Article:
Admissibility has been extended using stronger collection axioms. One common formulation is that an ordinal $\alpha$ is $\Sigma_n$**-admissible** if $L_\alpha\vDash\textrm{RST}\cup\Sigma_n\textrm{-collection}$, where $\textrm{RST}$ denotes rudimentary set theory, i.e. Kripke-Platek set theory without the $\Sigma_0$-collection axiom.

\(\Sigma_n\)-admissible ordinals need not necessarily satisfy the \(\Sigma_n\)-separation schema. For example, the least \(\Sigma_2\)-admissible ordinal doesn't satisfy \(\Sigma_2\)-separation.

Here are some properties of $\Sigma_n$-admissibility:

- $\Sigma_1$-admissibility is equivalent to $\Sigma_0$-admissibility.
- For $n>1$, $\Sigma_n$-admissibility can be couched in terms of reflection onto sets of stable ordinals (Kranakis), and the smallest $\Sigma_n$-admissible ordinal is greater then the smallest nonprojectible ordinal and weaker variants of stable ordinals but smaller than the height of the minimal model of ZFC (if it exists).[1]

## Cofinality and projectum

Two concepts used in the study of admissible ordinals are $\Sigma_1$-cofinality and $\Sigma_1$-projecta.

- The $\Sigma_1$-cofinality of $\beta$ is the least $\xi$ such that there exists a $\Sigma_n$-definable function mapping $\xi$ cofinally into $\beta$. [1]
- The $\Sigma_n$-projectum of $\beta$ is equal to the least $\delta$ such that some $\Sigma_n(L_\alpha)$-definable function maps a subset of $\delta$ onto $L_\beta$ [2]. (However note that when using the Jensen hierarchy instead of the hierarchy $L$, as the original source does, that behavior may change)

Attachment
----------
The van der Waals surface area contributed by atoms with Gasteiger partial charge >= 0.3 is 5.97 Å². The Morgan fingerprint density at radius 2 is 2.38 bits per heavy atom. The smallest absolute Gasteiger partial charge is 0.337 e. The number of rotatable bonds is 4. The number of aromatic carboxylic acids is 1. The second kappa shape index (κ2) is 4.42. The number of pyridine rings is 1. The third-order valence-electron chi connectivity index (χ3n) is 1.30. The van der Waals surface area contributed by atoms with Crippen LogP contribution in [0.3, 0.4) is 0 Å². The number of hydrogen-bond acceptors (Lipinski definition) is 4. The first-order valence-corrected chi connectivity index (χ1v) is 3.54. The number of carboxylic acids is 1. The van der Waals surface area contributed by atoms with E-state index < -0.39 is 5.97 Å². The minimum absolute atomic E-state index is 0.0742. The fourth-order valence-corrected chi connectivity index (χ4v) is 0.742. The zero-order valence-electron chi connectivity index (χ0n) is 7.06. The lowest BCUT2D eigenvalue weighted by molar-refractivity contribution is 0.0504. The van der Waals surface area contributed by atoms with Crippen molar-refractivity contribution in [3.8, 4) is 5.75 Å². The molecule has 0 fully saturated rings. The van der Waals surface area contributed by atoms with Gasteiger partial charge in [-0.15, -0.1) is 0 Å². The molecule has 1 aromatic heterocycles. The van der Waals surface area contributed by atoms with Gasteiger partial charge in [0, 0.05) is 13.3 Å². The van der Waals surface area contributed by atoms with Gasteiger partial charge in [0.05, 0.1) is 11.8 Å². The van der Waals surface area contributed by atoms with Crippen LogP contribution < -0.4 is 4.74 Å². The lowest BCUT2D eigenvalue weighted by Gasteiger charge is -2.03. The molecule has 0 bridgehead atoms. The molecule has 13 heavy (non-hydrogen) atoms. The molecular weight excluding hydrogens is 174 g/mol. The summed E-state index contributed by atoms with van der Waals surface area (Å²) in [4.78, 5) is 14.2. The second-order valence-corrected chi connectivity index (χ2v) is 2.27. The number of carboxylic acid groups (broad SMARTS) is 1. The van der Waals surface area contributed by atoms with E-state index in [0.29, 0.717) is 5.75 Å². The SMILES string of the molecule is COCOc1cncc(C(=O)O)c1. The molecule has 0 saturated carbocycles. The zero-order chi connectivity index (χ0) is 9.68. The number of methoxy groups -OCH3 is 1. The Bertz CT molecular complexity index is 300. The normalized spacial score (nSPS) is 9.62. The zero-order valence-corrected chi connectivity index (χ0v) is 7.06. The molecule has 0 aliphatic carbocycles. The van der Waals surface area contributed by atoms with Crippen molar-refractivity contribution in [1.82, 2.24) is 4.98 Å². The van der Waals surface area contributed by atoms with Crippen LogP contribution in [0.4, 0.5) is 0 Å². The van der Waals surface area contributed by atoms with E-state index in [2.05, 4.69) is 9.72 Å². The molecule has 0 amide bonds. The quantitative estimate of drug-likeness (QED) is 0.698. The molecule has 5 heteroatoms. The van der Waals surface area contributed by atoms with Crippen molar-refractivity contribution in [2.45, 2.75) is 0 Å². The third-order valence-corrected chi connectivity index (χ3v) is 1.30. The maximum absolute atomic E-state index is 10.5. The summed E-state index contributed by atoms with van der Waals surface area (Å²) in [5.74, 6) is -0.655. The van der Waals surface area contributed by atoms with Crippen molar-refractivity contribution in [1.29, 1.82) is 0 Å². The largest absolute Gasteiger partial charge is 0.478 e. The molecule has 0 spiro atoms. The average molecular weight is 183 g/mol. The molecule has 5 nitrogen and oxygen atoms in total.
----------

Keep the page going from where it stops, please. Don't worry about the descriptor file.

- Alternatively, when $n=1$, the $\Sigma_1$-projectum of $\beta$ has been given as the least $\gamma\le\beta$ such that a $\beta$-recursive one-to-one function $f:\beta\rightarrow\gamma$ exists. [3][Barwise, p.157]

$\Delta_n$-projecta are similar to $\Sigma_n$-projecta, except that its behavior lacks the involvement of a bounded subset of $\delta$, employing just the ordinal $\delta$ instead. (Compare Σ_{n}: [4], Δ_{n}: [5])

### Properties

- $\beta$ is admissible iff $\Sigma_1\textrm{-cof}(\beta)=\beta$ [6].
- Note that although admissibility is considered to be "recursive regularity"[
*citation needed*], $\Sigma_1\textrm{-cof}$ behaves differently with respect to admissibles than $\textrm{cof}$ does with respect to regular cardinals. For example, $\textrm{cof}(\omega_1+\omega_1)=\omega_1$, however $\Sigma_1\textrm{-cof}(\omega_1^{CK}+\omega_1^{CK})=\omega$.

- Note that although admissibility is considered to be "recursive regularity"[
- $\beta$ is nonprojectible iff $\Sigma_1\textrm{-proj}(\beta)=\beta$ [7].
- For the alternative definition of the $\Sigma_1$-projectum, compare to Rathjen's description of nonprojectible ordinals [8].

- When $\beta$ is admissible[
*citation needed*], $L_\beta\vDash``\Sigma_1\textrm{-cof}(\beta)\textrm{ is a cardinal}"$ and $L_\beta\vDash``\Sigma_1\textrm{-proj}(\beta)\textrm{ is a cardinal}"$. [9] - Applying a result from here, $L_{\Sigma_1\textrm{-cof}(\beta)}$$\prec_{\Sigma_1}$$L_\beta$ and $L_{\Sigma_1\textrm{-proj}(\beta)}\prec_{\Sigma_1}L_\beta$.

## References

Main library